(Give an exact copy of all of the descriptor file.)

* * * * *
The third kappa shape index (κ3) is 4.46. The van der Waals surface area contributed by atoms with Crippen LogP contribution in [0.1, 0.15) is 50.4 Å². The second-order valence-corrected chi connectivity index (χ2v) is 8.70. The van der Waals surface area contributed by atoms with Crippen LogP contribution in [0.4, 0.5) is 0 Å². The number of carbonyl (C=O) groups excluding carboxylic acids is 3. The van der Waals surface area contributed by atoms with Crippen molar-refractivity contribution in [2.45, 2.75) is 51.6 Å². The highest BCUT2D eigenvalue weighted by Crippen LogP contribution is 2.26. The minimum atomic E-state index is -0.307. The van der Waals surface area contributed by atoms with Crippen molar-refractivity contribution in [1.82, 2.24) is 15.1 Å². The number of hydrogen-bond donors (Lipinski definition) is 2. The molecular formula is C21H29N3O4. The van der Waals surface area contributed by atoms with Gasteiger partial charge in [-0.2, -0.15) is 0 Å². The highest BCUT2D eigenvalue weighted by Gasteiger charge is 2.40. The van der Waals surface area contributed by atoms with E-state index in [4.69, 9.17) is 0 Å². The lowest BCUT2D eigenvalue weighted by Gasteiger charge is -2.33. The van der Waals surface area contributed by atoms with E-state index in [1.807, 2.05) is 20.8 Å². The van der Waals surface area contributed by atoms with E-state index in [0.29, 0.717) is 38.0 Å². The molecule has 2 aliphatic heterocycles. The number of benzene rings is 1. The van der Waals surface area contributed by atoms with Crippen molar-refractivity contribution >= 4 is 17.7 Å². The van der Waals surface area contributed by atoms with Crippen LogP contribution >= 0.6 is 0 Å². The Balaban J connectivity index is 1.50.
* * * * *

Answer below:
The third kappa shape index (κ3) is 4.46. The van der Waals surface area contributed by atoms with Crippen LogP contribution in [0.1, 0.15) is 50.4 Å². The second-order valence-corrected chi connectivity index (χ2v) is 8.70. The van der Waals surface area contributed by atoms with Crippen LogP contribution in [0.4, 0.5) is 0 Å². The number of carbonyl (C=O) groups excluding carboxylic acids is 3. The van der Waals surface area contributed by atoms with Crippen molar-refractivity contribution in [2.45, 2.75) is 51.6 Å². The highest BCUT2D eigenvalue weighted by Crippen LogP contribution is 2.26. The minimum atomic E-state index is -0.307. The van der Waals surface area contributed by atoms with Crippen molar-refractivity contribution in [1.82, 2.24) is 15.1 Å². The number of hydrogen-bond donors (Lipinski definition) is 2. The molecular formula is C21H29N3O4. The van der Waals surface area contributed by atoms with Gasteiger partial charge in [-0.2, -0.15) is 0 Å². The highest BCUT2D eigenvalue weighted by Gasteiger charge is 2.40. The van der Waals surface area contributed by atoms with E-state index in [4.69, 9.17) is 0 Å². The lowest BCUT2D eigenvalue weighted by Gasteiger charge is -2.33. The van der Waals surface area contributed by atoms with E-state index in [1.807, 2.05) is 20.8 Å². The van der Waals surface area contributed by atoms with E-state index in [0.29, 0.717) is 38.0 Å². The molecule has 2 aliphatic heterocycles. The number of benzene rings is 1. The van der Waals surface area contributed by atoms with Crippen molar-refractivity contribution >= 4 is 17.7 Å². The van der Waals surface area contributed by atoms with Crippen LogP contribution >= 0.6 is 0 Å². The Balaban J connectivity index is 1.50.